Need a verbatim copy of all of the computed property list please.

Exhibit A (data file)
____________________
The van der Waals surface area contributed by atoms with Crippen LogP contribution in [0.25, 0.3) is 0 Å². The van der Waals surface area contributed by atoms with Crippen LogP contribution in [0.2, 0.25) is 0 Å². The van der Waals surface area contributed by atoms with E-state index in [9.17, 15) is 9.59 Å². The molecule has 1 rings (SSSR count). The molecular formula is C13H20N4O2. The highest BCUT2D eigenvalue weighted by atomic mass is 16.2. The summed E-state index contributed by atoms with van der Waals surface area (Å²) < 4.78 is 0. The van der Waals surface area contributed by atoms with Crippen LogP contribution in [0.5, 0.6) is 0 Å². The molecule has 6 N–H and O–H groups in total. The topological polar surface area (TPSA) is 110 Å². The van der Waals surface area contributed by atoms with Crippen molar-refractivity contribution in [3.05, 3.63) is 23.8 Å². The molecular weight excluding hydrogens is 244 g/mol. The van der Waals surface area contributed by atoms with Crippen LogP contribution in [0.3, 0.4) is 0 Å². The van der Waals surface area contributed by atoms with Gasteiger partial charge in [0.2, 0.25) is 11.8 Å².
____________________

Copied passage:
The van der Waals surface area contributed by atoms with Crippen LogP contribution in [0.25, 0.3) is 0 Å². The van der Waals surface area contributed by atoms with Crippen LogP contribution in [0.2, 0.25) is 0 Å². The van der Waals surface area contributed by atoms with E-state index in [9.17, 15) is 9.59 Å². The molecule has 1 rings (SSSR count). The molecular formula is C13H20N4O2. The highest BCUT2D eigenvalue weighted by atomic mass is 16.2. The summed E-state index contributed by atoms with van der Waals surface area (Å²) < 4.78 is 0. The van der Waals surface area contributed by atoms with Crippen LogP contribution in [0.5, 0.6) is 0 Å². The molecule has 6 N–H and O–H groups in total. The topological polar surface area (TPSA) is 110 Å². The van der Waals surface area contributed by atoms with Crippen molar-refractivity contribution in [3.05, 3.63) is 23.8 Å². The molecular weight excluding hydrogens is 244 g/mol. The van der Waals surface area contributed by atoms with Crippen LogP contribution in [0.3, 0.4) is 0 Å². The van der Waals surface area contributed by atoms with Gasteiger partial charge in [0.2, 0.25) is 11.8 Å².